© 2001  Karen Selick
If the Joke FitsÖ
An edited version of this article first appeared in the June, 2001 issue of Canadian Lawyer.  If you wish to reproduce this article, click here for copyright info.


If the Joke FitsÖ

Most readers have probably heard the lawyer joke that goes like this:  Why have scientists started using lawyers in laboratory experiments?  Because there are some things that rats just wonít do.

Some lawyers get all steamed up over jokes like this.  I never take offence at lawyer jokes, no matter how caustic.  I just figure they donít apply to me, and I try to conduct myself so that anyone who deals with me will realize it too. 

The lab rat joke is a good example.  At the risk of provoking letters castigating me for filling this page with a nauseating holier-than-thou sermon, the fact is that there are lots of things I just wonít do.  Over the years, Iíve turned away a number of clients who wanted me to do things for them that I found morally repugnant.  The problem is, a great many of those things were perfectly legal.  Some are becoming downright commonplace.

For instance, Iíve turned away people who had lived common-law with someone and thought they should be entitled to walk away with a share of their ex-loverís house merely because they had helped clean it for a couple of years.  

Iíve turned away people who had signed separation agreements with full legal advice a few years earlier and now wanted to get them overturned because they werenít happy with the course their lives had taken and wanted to make their former partners share in their misery.  

Iíve turned away people who wanted to set up corporations with relatives as nominal shareholders  so they could disguise a short-term bit of contract work as full-time employment and make themselves eligible for a yearís employment insurance benefits.  

Whenever I send people packing like this, Iím always careful to point out the distinction between what I think they might be able to achieve legally, and what I am willing to do for them as a matter of my own conscience.  Itís not that they donít have a strong case according to current law, Iím obliged to tell them.  Thereís a good chance that they will be able to find some other lawyer who will be able to ride it to victory.  But I canít help asking myself: if I take this case and win it for this client, will I be able to stomach living in the kind of world Iíve helped to create?  

I rarely find out what these rejected would-be clients decide to do after leaving my office.  Maybe my moral condemnation shames some of them out of their plansóI donít know.   However, I suspect that most of them simply go to another lawyer who doesnít share my scruples and who  happily tries to assist them in transforming the world into the kind of place I donít want to live in.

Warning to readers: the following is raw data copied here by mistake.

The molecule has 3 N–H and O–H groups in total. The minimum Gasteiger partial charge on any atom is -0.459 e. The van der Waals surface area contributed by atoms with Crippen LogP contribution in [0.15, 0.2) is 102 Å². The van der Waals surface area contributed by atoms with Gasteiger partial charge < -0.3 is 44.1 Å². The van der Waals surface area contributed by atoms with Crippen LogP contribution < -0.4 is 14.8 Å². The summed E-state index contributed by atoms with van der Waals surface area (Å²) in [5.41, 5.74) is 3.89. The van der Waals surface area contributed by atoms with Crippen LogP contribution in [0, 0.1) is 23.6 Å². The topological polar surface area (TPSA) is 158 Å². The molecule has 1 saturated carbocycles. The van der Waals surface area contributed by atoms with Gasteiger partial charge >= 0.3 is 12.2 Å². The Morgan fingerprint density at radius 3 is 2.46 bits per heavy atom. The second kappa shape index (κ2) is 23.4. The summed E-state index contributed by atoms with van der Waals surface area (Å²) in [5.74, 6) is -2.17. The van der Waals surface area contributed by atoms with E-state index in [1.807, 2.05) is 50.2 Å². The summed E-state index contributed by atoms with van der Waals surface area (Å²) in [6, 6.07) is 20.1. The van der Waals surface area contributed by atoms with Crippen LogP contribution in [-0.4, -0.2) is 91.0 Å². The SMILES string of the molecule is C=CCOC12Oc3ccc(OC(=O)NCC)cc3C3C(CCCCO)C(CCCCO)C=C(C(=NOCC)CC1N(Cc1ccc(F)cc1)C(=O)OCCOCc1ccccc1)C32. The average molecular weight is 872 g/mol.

What goes on in those other lawyersí minds, I sometimes wonder?  Is it just that they disagree with my notions of what is right and wrong?  Unfortunately, I think itís something far worse than that.  Occasionally when Iíve discussed these issues with other lawyers over the years, Iíve heard them say something like this:  "Well, maybe the law is unjust, but if I donít take this case, somebody else will, so I might as well make a buck out of it as the next guy."

And thatís why we have the lab rat joke.  Maybe the reason some lawyers are so sensitive about it is that they know deep down that thereís a large grain of truth to it.

Personally, I find itís getting harder and harder to find an area of law where I can do a good, conscientious job for clients without compromising my own principles. Matrimonial law has been my main field for 16 years, but itís getting to be a whinerís paradise, where no matter what outlandish claims someone makes, thereís some obliging judge or legislature willing to hand over someone elseís money.  The old swinging pendulum seems to have gotten permanently stuck way out in left field.  The choices for lawyers seem to be to act for plaintiffs pursuing claims that make you sick, or to act for defendants and always be on the losing side.

The same pattern seems to have developed in just about every field of law.  Who wants to be on the cutting edge of employment law, demanding that employers eradicate every word or gesture in the workplace that could conceivably be construed as sexual harassment, while simultaneously insisting that they be forbidden from dismissing employees without gobs of notice and severance pay?  Who wants to push the envelope in tort law, continually expanding the circle of bystanders who can be held responsible when someone gets drunk and smashes himself up in an accident?  Who wants to make headlines in the product liability field, extracting millions of dollars from a drive-through restaurant for a customer who spilled hot coffee in her lap?  Not me.  

Some lawyers seem to revel in this sort of thing.  I guess it makes them feel smarter than everybody else, making new law.  Well, theyíre welcome to it.  I aspire to something more rewarding than being the smartest lab rat on the block.  

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July 31, 2000